PRIME MINISTER: It’s for them to determine what they’re going to do Tim, they’re the ones in the room. They’re the ones that are going to be discussing what the issues are between their two economies. We would say – and I’ve made this clear over weeks now – that the tensions between the G2 run very real risks to the global economy. The IMF has estimated those tensions could cost global growth as much as 0.7 per cent growth a year. That’s serious and I think both leaders have a very good understanding that it’s important these matters be resolved. What they do is between them.

JOURNALIST: Did you say that directly to Donald Trump?

PRIME MINISTER: I did.

JOURNALIST: Did he give any indication at all that he’s heading in that direction? That he’s likely to be able to break the impasse?

PRIME MINISTER: I think he very much wants to break the impasse and I think ultimately he wants to be able to come to a new deal. I think that’s been his whole point.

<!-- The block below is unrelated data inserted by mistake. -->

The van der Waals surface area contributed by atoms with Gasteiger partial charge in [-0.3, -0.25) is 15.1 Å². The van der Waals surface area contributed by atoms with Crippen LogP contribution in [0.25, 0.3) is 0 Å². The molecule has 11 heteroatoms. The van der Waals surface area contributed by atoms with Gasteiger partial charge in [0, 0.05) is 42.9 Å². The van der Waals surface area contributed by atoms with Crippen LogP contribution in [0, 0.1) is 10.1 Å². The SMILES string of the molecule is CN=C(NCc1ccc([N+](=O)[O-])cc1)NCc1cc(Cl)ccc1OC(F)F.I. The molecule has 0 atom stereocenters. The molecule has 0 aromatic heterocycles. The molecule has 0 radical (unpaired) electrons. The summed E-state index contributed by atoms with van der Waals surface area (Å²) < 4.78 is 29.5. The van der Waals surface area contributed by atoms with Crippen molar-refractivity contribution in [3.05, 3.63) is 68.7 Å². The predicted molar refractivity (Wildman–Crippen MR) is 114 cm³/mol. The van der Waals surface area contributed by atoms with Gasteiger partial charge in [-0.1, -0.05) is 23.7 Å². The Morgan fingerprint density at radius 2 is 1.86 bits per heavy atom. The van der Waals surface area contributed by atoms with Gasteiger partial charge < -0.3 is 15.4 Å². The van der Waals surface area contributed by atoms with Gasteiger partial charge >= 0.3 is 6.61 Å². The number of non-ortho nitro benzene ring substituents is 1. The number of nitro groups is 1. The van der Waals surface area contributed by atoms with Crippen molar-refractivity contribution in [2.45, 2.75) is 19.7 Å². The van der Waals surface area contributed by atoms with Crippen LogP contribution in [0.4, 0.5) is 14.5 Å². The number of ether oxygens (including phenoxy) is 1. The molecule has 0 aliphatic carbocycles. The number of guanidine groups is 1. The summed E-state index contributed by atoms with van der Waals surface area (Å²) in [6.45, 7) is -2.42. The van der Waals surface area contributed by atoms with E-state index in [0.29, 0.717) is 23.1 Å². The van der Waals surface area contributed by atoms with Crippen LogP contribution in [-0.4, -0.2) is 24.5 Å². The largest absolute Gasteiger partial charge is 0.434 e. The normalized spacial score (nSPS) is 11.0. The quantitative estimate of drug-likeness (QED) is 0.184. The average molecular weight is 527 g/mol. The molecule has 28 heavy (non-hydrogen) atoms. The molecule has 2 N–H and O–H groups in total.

JOURNALIST: Prime Minister ideally though, you say you’d like both China and the US to drop the tariffs [inaudible]?

PRIME MINISTER: I’d like them to sort out their differences and enable both countries to move forward and continue to trade happily and prosperously.

JOURNALIST: In a practical sense, do you want them to drop those tariffs?

PRIME MINISTER: I want them to be able to resume open trading relationships. Of course I do and I’m not alone in that, I’d say every economy represented here wants that. It’s a statement of the obvious, nothing remarkable about it.